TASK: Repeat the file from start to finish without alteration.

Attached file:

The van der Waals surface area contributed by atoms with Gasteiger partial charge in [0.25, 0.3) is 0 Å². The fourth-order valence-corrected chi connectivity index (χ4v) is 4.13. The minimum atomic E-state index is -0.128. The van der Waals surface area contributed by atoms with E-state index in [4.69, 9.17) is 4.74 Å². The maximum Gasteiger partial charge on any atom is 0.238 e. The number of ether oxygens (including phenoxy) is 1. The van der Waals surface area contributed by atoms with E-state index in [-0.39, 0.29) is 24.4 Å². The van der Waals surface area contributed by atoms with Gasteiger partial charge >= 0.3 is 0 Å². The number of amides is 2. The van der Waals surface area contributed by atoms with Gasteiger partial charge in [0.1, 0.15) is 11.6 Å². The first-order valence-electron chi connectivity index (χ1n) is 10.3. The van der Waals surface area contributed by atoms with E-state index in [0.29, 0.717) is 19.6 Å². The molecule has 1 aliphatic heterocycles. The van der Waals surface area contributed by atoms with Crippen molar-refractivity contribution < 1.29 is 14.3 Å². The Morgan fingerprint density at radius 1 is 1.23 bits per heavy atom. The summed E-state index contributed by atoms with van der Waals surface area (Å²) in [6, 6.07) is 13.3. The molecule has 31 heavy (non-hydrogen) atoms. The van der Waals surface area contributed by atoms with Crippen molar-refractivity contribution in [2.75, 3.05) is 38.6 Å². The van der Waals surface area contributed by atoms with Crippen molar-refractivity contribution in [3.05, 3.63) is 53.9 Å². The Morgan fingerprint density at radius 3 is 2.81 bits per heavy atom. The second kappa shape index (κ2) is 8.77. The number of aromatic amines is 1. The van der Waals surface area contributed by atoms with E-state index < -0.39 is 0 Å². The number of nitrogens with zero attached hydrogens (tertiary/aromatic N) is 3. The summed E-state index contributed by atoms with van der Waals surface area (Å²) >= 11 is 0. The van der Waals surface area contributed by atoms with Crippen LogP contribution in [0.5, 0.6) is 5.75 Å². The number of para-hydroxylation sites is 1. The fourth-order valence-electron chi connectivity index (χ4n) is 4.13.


The van der Waals surface area contributed by atoms with Gasteiger partial charge in [0.25, 0.3) is 0 Å². The fourth-order valence-corrected chi connectivity index (χ4v) is 4.13. The minimum atomic E-state index is -0.128. The van der Waals surface area contributed by atoms with E-state index in [4.69, 9.17) is 4.74 Å². The maximum Gasteiger partial charge on any atom is 0.238 e. The number of ether oxygens (including phenoxy) is 1. The van der Waals surface area contributed by atoms with E-state index in [-0.39, 0.29) is 24.4 Å². The van der Waals surface area contributed by atoms with Gasteiger partial charge >= 0.3 is 0 Å². The number of amides is 2. The van der Waals surface area contributed by atoms with Gasteiger partial charge in [0.1, 0.15) is 11.6 Å². The first-order valence-electron chi connectivity index (χ1n) is 10.3. The van der Waals surface area contributed by atoms with E-state index in [0.29, 0.717) is 19.6 Å². The molecule has 1 aliphatic heterocycles. The van der Waals surface area contributed by atoms with Crippen molar-refractivity contribution < 1.29 is 14.3 Å². The Morgan fingerprint density at radius 1 is 1.23 bits per heavy atom. The summed E-state index contributed by atoms with van der Waals surface area (Å²) in [6, 6.07) is 13.3. The molecule has 31 heavy (non-hydrogen) atoms. The van der Waals surface area contributed by atoms with Crippen molar-refractivity contribution in [2.75, 3.05) is 38.6 Å². The van der Waals surface area contributed by atoms with Crippen molar-refractivity contribution in [3.05, 3.63) is 53.9 Å². The Morgan fingerprint density at radius 3 is 2.81 bits per heavy atom. The second kappa shape index (κ2) is 8.77. The number of aromatic amines is 1. The van der Waals surface area contributed by atoms with E-state index < -0.39 is 0 Å². The number of nitrogens with zero attached hydrogens (tertiary/aromatic N) is 3. The summed E-state index contributed by atoms with van der Waals surface area (Å²) >= 11 is 0. The van der Waals surface area contributed by atoms with Crippen LogP contribution in [0.5, 0.6) is 5.75 Å². The number of para-hydroxylation sites is 1. The fourth-order valence-electron chi connectivity index (χ4n) is 4.13.